Shy Sixth-Grader

Discover some ideas for helping a middle-schooler overcome shyness.
Shy Student
My son is in the sixth grade at a middle school. He is very shy and goes through his day very lonely, but he wants to talk more and be more social. He is beginning to not like who he is. He is a straight A student and has always liked school. Now he hates it. How do I help him to "come out of his shell" so that he will be more comfortable in school and like who he is? I feel like it is affecting his self-esteem.
Pre-adolescence is a difficult time for many children who suffer from shyness and worry about their social skills. Fortunately, parents can play a role in turning shyness around.

Help your son get involved in some activity at school next year in which he'll have the chance to talk with others who share his interest. If he enjoys a special sport or is musically inclined, have him take lessons this summer so he will feel confident of his ability to handle the activity. If tryouts are necessary, he needs to take the responsibility of finding out when they will be held. You don't want to get in the habit of talking for your son and letting him avoid conversations.

Find out if your school corporation is offering any enrichment programs this summer in which your son could participate. You should also check with the parks department and the local library to find out about their programs. Also talk with parents who have children your son's age to find out what their children are doing this summer. Do help him choose activities that he will enjoy so that he'll want to talk to the other participants.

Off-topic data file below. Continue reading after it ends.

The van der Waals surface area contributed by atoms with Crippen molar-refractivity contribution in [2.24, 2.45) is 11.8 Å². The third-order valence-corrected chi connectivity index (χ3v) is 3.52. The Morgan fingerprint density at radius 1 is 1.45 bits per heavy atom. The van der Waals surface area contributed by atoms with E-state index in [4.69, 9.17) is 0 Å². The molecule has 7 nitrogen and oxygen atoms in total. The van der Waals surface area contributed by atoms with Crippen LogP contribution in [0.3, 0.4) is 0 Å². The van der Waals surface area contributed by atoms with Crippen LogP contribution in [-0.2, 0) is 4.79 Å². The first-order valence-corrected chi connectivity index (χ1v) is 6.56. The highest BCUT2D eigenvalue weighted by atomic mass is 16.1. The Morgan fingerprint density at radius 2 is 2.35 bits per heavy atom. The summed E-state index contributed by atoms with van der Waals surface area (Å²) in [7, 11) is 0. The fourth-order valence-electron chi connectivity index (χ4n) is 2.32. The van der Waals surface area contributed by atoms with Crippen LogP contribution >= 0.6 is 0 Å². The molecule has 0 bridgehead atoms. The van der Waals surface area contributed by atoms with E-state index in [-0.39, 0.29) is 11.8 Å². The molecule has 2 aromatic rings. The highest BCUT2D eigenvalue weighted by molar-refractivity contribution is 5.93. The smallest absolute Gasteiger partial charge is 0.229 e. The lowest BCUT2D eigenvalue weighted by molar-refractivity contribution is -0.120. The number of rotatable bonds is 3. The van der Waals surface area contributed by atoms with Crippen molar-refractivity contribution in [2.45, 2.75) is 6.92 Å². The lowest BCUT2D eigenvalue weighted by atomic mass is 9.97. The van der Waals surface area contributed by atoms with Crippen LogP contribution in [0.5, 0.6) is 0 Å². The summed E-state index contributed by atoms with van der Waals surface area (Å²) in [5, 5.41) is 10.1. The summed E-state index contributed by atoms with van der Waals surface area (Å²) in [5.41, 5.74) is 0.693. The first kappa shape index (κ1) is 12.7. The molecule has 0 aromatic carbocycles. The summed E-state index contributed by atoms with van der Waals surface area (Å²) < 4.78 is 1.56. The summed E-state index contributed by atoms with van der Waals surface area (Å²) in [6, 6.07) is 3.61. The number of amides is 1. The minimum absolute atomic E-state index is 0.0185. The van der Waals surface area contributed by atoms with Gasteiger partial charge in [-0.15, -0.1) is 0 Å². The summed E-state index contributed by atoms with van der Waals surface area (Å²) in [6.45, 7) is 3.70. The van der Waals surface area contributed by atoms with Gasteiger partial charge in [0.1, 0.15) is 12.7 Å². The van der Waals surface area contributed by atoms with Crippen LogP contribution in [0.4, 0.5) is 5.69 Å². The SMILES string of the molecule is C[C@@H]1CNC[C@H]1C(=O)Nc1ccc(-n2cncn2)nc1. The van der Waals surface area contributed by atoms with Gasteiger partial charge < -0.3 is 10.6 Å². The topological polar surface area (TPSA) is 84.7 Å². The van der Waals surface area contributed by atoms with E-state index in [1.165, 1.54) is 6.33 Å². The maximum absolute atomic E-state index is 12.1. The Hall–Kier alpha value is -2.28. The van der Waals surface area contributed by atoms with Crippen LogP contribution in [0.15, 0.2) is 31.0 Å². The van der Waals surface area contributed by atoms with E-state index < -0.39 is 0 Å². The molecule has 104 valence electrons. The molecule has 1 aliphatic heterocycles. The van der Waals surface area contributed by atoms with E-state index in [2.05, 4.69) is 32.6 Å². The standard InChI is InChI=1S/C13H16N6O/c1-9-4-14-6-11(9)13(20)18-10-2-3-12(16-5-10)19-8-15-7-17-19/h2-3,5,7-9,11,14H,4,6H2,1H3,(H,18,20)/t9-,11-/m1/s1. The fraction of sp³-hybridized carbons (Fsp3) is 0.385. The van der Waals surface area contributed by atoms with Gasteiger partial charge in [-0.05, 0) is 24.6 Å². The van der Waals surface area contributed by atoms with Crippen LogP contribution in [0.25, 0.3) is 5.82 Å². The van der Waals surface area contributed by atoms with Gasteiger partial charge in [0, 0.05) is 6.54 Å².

Before school gets out, make sure your son has the phone numbers or email addresses of some of his school friends so he can do things with them this summer. Make it easy for him to socialize by offering to drive everyone to the swimming pool, park, camp, or movies.

Above all else, help your child learn how to be a social being. He needs to know how to make friends. Show him how to ask open-ended questions that can't be answered "yes" or "no." Teach him to look at people when he is talking to them and to be a good listener. Encourage him to tell jokes and laugh as other people enjoy this. Help him learn how to compliment people. Model these behaviors so he can learn them, and he will feel more confident in dealing with his peers.

Peggy Gisler and Marge Eberts are experienced teachers who have more than 60 educational publications to their credit. They began writing books together in 1979. Careers for Bookworms was a Book-of-the-Month Club paperback selection, and Pancakes, Crackers, and Pizza received recognition from the Children's Reading Roundtable. Gisler and Eberts taught in classrooms from kindergarten through graduate school. Both have been supervisors at the Butler University Reading Center.

Please note: This "Expert Advice" area of should be used for general information purposes only. Advice given here is not intended to provide a basis for action in particular circumstances without consideration by a competent professional. Before using this Expert Advice area, please review our General and Medical Disclaimers.